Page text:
What does 1 Corinthians 3:1-4 really teach?
From a single passage of Scripture, proponents of the “Carnal Christian” theory conjured up three classes of humanity, the natural man, the spiritual Christian man, and the carnal Christian man. This passage is found in 1 Corinthians 3:1-4:
“1And I, brethren, could not speak unto you as unto spiritual, but as unto carnal, even as unto babes in Christ. 2I have fed you with milk, and not with meat: for hitherto ye were not able to bear it, neither yet now are ye able. 3For ye are yet carnal: for whereas there is among you envying, and strife, and divisions, are ye not carnal, and walk as men? 4For while one saith, I am of Paul; and another, I am of Apollos; are ye not carnal?”Unlike the epistles to the Romans and the Galatians, 1 Corinthians is not primarily a doctrinal epistle. Although all Scripture contains doctrine (2 Timothy 3:16), 1 Corinthians was not written to lay doctrinal foundations. Paul’s immediate concern in writing this epistle was to deal with practical problems in the young Corinthian church.
Due to schisms within the church at Corinth, the apostle was obliged to treat the Corinthians as children or babes in the knowledge of sacred truths (1 Corinthians 3:1-3). Some preferred Paul as their teacher, others Apollos (1 Corinthians 3:4). The apostle, however, clarified that Apollos, his fellow apostles, and himself were only God’s instruments for bringing them to the knowledge of the truth. All their sowing and watering of the seeds were useless unless God gave the increase (1 Corinthians 3:5-8). From the first to the fourth chapters of 1 Corinthians, Paul was dealing with the danger of schisms and divisions arising out of a wrong esteem for preachers from whom they had heard the gospel. Instead of recognizing their unity in Christ, they were forming factions and opposing parties within the church.
As with all the other problems within the Corinthian church - for example, the disorder at the Lord’s Supper, immorality and lawsuits - such divisions were the result of carnality, the outcropping of that remaining principle of sin in all believers which Paul described in Romans 7:21-23. We understand that the Corinthian Christians were imperfectly sanctified, as are all Christians to a lesser or greater degree.
Paul is not teaching that the Corinthians were characterized by carnality in all areas of their lives. He is not expounding a separate, lower class of “Carnal Christians”, but reproving a specific act of carnality in just one aspect of those factious Christians. Paul’s foundational epistles - the epistles to the Romans and the Galatians - had clearly laid out a bipartite division of all humanity. To read a new class of “Carnal Christian” into the text of 1 Corinthians 3:1-4 is to violate a cardinal principle of basic hermeneutics: a single passage of Scripture must be interpreted in the light of the whole.
A Christian may be fleshly in one or more areas of his life, and also at various periods of his pilgrimage on Earth. But it is inconceivable that a born-again child of God, who is sanctified by the Holy Spirit, can remain carnal in all areas of his life for all his life!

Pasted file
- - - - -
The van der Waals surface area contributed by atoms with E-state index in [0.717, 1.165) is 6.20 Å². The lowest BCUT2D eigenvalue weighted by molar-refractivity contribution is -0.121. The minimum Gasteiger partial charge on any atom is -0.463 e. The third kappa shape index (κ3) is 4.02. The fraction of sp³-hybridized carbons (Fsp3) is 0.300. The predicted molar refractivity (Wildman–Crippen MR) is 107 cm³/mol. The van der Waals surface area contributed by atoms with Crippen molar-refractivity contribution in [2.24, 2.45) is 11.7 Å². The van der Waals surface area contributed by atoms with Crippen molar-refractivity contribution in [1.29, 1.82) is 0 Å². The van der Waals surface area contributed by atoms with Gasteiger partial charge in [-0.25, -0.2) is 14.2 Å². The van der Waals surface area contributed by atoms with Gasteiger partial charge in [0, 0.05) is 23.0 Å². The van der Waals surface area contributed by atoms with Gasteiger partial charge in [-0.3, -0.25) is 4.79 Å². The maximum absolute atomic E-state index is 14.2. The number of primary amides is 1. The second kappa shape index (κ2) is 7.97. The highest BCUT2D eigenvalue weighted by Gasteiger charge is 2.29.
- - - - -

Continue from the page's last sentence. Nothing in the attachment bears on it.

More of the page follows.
The “Carnal Christian” theory intimates that sanctification and submission to the Kingship of Christ is an option. Thus, this aberrant teaching makes it possible for unregenerate, sybaritic “professors” to claim a saving attachment to Christ when they are really on the broad way to hell. “Redemption would be a mockery without sanctification; for sin itself, and not the external wrath of God, is the cause of misery here, and eternal death hereafter. Hence, to deliver the fallen son of Adam from his guilt, and leave him under the power of corruption would be no salvation.” (R. L. Dabney, Systematic Theology (Carlisle, PA: Banner of Truth, 1985 ), 664.)
This hedonistic culture will not hesitate to embrace the “Carnal Christian” theory, for the theory assures a materialistic, profligate generation that they can remain in their carnality, and yet acquire a “fire-insurance policy.” The unregenerate person is thereby misled into believing that he can proclaim the name of Christ (Matthew 7:21-23), and yet continue to enjoy “the lust of the flesh, and the lust of the eyes, and the pride of life (1 John 2:16).” But the Bible proclaims that God is able to take away our stony hearts, and to give us new hearts of flesh (Ezekiel 36:26).
Is it, then, possible for a true Christian to have no desire in obeying the thrice-Holy God (1 John 2:3-5, John 14:15)?
Ernest Reisinger exclaimed, “How in God’s name did we come to huckstering off Jesus as some kind of hell-insurance policy, when the Bible announced Him as Lord and exalted Him to a throne? The New Testament preachers preached His lordship, and sinners received Him as Lord. There is not one example of Christ being offered any other way . . . God-centered evangelism proclaims the biblical message of the lordship of Christ at the outset, not as a second work of grace, or an act of optional consecration later.” Ernest C. Reisinger, Today’s Evangelism: Its Message and Methods (Phillipsburg, NJ: Craig Press, 1982), pp. 25, 27.
Ultimately, the “Carnal Christian” heresy denigrates all the three persons of the Godhead: it scorns the atonement of Christ by implying that His death does not liberate the sinner from the power of sin; it demeans the regenerating work of the Spirit by teaching that the Holy Ghost cannot lead the child of God in victorious, holy living; it ultimately ridicules the Father by calling Him a liar and an impotent God (1 Peter 1:2).
This post concludes my brief discourse in this subject matter.